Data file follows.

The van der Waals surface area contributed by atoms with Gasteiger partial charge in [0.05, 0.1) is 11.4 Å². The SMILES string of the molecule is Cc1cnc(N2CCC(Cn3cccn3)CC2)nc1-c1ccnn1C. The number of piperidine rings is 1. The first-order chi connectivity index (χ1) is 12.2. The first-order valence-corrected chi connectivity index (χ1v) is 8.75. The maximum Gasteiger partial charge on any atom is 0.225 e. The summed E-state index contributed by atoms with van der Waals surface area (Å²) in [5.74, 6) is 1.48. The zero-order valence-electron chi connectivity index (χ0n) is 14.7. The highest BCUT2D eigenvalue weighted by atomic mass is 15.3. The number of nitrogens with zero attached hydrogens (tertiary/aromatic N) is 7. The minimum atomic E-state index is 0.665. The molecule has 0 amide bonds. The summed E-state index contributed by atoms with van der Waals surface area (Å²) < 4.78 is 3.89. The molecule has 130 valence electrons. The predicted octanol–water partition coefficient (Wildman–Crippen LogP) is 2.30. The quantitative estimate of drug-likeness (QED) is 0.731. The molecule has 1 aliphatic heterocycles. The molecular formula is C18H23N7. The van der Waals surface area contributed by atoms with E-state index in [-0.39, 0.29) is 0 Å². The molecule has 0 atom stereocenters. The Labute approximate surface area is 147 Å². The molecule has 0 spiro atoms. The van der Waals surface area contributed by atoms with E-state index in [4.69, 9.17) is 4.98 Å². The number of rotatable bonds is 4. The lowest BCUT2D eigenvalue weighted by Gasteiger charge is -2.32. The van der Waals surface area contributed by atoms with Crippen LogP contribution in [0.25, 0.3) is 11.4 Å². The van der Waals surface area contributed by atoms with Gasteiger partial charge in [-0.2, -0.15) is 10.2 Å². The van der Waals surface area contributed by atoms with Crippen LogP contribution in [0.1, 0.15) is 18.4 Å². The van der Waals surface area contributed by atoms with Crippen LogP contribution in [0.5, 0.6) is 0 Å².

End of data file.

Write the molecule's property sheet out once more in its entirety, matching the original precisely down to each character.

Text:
The van der Waals surface area contributed by atoms with Gasteiger partial charge in [0.05, 0.1) is 11.4 Å². The SMILES string of the molecule is Cc1cnc(N2CCC(Cn3cccn3)CC2)nc1-c1ccnn1C. The number of piperidine rings is 1. The first-order chi connectivity index (χ1) is 12.2. The first-order valence-corrected chi connectivity index (χ1v) is 8.75. The maximum Gasteiger partial charge on any atom is 0.225 e. The summed E-state index contributed by atoms with van der Waals surface area (Å²) in [5.74, 6) is 1.48. The zero-order valence-electron chi connectivity index (χ0n) is 14.7. The highest BCUT2D eigenvalue weighted by atomic mass is 15.3. The number of nitrogens with zero attached hydrogens (tertiary/aromatic N) is 7. The minimum atomic E-state index is 0.665. The molecule has 0 amide bonds. The summed E-state index contributed by atoms with van der Waals surface area (Å²) < 4.78 is 3.89. The molecule has 130 valence electrons. The predicted octanol–water partition coefficient (Wildman–Crippen LogP) is 2.30. The quantitative estimate of drug-likeness (QED) is 0.731. The molecule has 1 aliphatic heterocycles. The molecular formula is C18H23N7. The van der Waals surface area contributed by atoms with E-state index in [-0.39, 0.29) is 0 Å². The molecule has 0 atom stereocenters. The Labute approximate surface area is 147 Å². The molecule has 0 spiro atoms. The van der Waals surface area contributed by atoms with E-state index in [4.69, 9.17) is 4.98 Å². The number of rotatable bonds is 4. The lowest BCUT2D eigenvalue weighted by Gasteiger charge is -2.32. The van der Waals surface area contributed by atoms with Crippen LogP contribution in [0.25, 0.3) is 11.4 Å². The van der Waals surface area contributed by atoms with Gasteiger partial charge in [-0.2, -0.15) is 10.2 Å². The van der Waals surface area contributed by atoms with Crippen LogP contribution in [0.1, 0.15) is 18.4 Å². The van der Waals surface area contributed by atoms with Crippen LogP contribution in [0.5, 0.6) is 0 Å².